Mallary Jean Tenore

As managing editor of The Poynter Institute’s website,, I report on the media news industry, edit the site’s How To section, and moderate the site's live chats. I also help handle the site's social media efforts, and teach social media sessions on the side. I like to unpack media trends, and I’m especially interested in how technology is changing the way we tell stories. Other topics I like to cover include: social media, new tools for longform journalism, diversity in the media, women in technology, corrections, commenting on news sites, and writing tips and techniques. I came to Poynter in June 2007 for the institute’s summer fellowship for young journalists and then stayed on for a year-long fellowship before being hired full-time in November 2008. I’ve written for The Dallas Morning News, The Tampa Bay Times, The Boston Globe and several other newspapers in Massachusetts. I’m currently working on a memoir, which is coming along slowly but surely.

NPR Headquarters

NPR announces buyouts, names acting president and CEO

NPR | The Washington Post

NPR will be offering buyouts as part of an effort to reduce staff by 10 percent,NPR’s Mark Memmott reports. The move is “strategy to eliminate the deficit and lower ongoing expenses,” a memo to staffers says.

The Washington Post’s Paul Farhi explains the financial situation:

NPR said it is projecting an operating deficit of $6.1 million during its upcoming fiscal year, based on revenues of $178.1 million. It said that it was seeking to reduce its staffing levels by about 10 percent through voluntary buyouts. With roughly 840 employees, that would mean a reduction of 80 to 84 people. It laid off 64 employees, or about 8 percent of its staff, in late 2008 and cut two programs in order to save money. The organization receives less than 2 percent of its annual budget directly from federal funds, but relies on dues from member stations that receive an average of about 15 percent of their budgets from federal funds.

The news comes the same day that NPR named Paul G. Haaga, Jr. its acting president and CEO, effective Sept. 30.

Most recently, Hagga has been vice chair of NPR’s board of directors and the chair of its Finance Committee. He succeeds Gary Knell, who announced last month that he’s stepping down to take a job as president and CEO of the National Geographic Society.

This is just the latest of many leadership changes at the organization in recent years.

You can find the full release here: Read more

Facebook Instagram

More people seeking location-based information on smartphones


The Pew Internet & American Life Project has found that location-based services are on the rise, particularly on social media sites.

“Among adult social media users ages 18 and older, 30% say that at least one of their accounts is currently set up to include their location in their posts, up from 14% who said they had ever done this in 2011,” the study found.

Additionally, about three-quarters of adult smartphone owners use their phones for directions or other location-based information.

The number of people using “check in” location services, meanwhile, is dropping. About 12 percent use these services now, compared to 18 percent in 2012. “Among these geosocial service users, 39% say they check into places on Facebook, 18% say they use Foursquare, and 14% say they use Google Plus, among other services,” the study found. Read more

Stack of newspapers

Salt Lake Tribune reduces staff by about 20 percent, undergoes leadership changes

Salt Lake Tribune

The Salt Lake Tribune is reducing its staff by nearly 20 percent, the newspaper announced Thursday evening.

Editor Nancy Conway and Editorial Page Editor Vern Anderson are retiring at the end of the month, and publisher William Dean Singleton is stepping down. Tribune Managing Editor Terry Orme will become editor and publisher of the Digital First Media paper.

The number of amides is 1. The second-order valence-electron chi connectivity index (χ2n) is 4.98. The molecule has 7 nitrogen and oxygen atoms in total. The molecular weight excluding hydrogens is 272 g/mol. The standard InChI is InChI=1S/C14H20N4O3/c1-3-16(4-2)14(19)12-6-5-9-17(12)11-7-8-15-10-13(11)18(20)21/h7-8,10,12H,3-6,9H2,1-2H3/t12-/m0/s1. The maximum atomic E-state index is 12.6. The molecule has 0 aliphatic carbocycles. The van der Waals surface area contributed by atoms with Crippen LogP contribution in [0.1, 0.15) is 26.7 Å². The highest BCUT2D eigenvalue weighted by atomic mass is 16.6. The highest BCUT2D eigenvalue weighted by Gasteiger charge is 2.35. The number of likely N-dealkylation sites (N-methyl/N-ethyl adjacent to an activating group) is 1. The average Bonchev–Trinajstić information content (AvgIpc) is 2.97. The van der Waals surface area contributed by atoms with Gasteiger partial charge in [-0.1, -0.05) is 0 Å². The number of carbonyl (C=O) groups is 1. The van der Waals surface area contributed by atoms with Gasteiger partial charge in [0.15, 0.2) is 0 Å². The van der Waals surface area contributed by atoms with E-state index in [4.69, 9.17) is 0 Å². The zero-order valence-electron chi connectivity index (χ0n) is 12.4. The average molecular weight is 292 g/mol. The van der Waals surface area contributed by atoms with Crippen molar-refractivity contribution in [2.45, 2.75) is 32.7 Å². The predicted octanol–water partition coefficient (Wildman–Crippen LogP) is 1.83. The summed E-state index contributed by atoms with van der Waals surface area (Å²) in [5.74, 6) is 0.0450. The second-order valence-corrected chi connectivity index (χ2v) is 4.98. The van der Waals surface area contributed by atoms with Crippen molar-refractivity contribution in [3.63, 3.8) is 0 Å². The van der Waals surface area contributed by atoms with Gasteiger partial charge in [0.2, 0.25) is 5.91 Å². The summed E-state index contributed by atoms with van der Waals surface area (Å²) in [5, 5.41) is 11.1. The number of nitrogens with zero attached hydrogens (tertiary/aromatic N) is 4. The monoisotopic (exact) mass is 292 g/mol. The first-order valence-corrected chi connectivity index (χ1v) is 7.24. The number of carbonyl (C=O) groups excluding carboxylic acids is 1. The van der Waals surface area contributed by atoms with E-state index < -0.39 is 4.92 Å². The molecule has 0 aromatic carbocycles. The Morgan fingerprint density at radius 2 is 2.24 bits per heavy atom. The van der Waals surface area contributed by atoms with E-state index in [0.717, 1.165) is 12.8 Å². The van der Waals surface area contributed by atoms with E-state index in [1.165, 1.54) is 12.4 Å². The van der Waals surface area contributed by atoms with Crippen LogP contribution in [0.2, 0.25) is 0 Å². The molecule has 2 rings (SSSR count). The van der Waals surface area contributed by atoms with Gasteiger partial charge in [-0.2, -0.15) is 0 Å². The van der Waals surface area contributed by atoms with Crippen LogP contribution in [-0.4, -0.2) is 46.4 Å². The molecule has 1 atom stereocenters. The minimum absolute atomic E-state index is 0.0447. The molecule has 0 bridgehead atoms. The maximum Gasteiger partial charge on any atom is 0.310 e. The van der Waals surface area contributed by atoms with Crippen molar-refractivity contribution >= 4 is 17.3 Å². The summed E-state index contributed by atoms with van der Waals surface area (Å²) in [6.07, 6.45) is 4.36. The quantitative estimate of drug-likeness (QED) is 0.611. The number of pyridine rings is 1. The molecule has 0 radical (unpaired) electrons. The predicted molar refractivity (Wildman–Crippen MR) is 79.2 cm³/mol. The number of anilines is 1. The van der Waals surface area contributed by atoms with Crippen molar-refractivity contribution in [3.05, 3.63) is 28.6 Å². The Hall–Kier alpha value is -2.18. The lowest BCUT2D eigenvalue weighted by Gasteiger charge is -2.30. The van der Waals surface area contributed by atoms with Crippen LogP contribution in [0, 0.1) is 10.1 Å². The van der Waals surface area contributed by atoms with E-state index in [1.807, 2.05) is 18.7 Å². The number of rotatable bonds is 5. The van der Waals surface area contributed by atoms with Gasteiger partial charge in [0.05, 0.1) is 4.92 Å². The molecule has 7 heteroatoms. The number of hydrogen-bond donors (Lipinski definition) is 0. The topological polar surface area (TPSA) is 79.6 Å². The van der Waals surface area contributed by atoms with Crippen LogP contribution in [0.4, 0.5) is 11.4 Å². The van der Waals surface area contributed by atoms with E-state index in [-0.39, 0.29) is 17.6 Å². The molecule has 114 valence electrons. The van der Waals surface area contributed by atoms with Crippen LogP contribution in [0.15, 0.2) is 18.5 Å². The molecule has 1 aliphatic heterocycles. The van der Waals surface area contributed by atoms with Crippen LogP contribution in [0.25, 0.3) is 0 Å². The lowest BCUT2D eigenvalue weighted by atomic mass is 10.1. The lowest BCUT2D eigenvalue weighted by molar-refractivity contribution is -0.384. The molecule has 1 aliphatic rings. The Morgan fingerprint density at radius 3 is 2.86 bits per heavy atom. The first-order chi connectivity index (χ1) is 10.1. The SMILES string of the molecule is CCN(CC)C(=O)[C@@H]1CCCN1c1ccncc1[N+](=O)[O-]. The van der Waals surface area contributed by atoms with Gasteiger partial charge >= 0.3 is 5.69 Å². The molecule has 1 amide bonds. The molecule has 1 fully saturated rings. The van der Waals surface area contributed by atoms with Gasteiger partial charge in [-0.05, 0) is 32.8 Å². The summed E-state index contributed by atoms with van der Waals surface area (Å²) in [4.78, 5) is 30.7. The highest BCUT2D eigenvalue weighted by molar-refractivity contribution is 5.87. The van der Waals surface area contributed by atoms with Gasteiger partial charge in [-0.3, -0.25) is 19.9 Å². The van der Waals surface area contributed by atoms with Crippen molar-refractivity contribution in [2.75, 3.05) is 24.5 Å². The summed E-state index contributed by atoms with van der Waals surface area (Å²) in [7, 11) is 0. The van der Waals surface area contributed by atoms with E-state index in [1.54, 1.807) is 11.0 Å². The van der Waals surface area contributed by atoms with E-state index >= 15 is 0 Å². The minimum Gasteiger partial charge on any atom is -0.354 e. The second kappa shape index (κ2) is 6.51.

The Salt Lake Tribune explained in an unbylined piece:

The retirements are part of a major restructure of The Tribune news operation, which will include laying off 17 full-time and two part-time employees. All told, The Tribune staff will be reduced by almost 20 percent. The cuts help position the organization to adapt and respond to changes that affect the entire newspaper industry.

Some laid-off staffers have been tweeting about the news. Read more

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Marrissa Mayer

Huffington Post removes false story about Marissa Mayer buying San Francisco mansion

The Huffington Post published a story Friday saying Yahoo CEO Marissa Mayer and her husband Zachary Bogue bought the most expensive home in San Francisco history — a $35 million mansion on Billionaire’s Row.

The story’s lead read: “Help launch one of the biggest companies in the world: Check. Hire The Killers to play at your wedding: Check. Install a baby nursery in your office: Check. Buy the most expensive house in the most expensive real estate market in the country: Why not?” (Screenshot by Mallary Tenore)


The only problem is, Mayer and Bogue didn’t purchase the house. Mayer said as much in a tweet Sunday:

Read more

Creators of documentary that highlights photojournalism in Afghanistan raises more than $70,000

Kickstarter | Medium

Frame By Frame, a documentary that originated as a Kickstarter project, aimed to raise $40,000 by Aug. 28. As of today, it has raised $70,301.

The documentary, which started production last year, follows four Afghans who talk about how photojournalism in Afghanistan has changed throughout the years, and where it’s headed. The Frame by Frame Kickstarter page explains:

In 1996, the Taliban banned photography in Afghanistan. Taking a photo was considered a crime. When the regime was removed from Kabul in 2001, their suppression of free speech and press disappeared. Since then, photography has become an outlet for Afghans determined to show the hidden stories of their country.

The money will enable creators Mo Scarpelli and Alexandria Bombach to return to Kabul this fall and finish producing the documentary.

On Medium, Emily Holdman talked with Scarpelli about the documentary and how Afghans have become more open to photojournalism in recent years: Read more

Mideast Jordan Syria Crisis

Snapshot of how news organizations are covering Syria

As President Barack Obama looks to make a decision about a military strike against Syria, news organizations are trying to help people make sense of the conflict. They’ve been publishing explainers, live chats with experts, and videos that show the tragedy surrounding the conflict.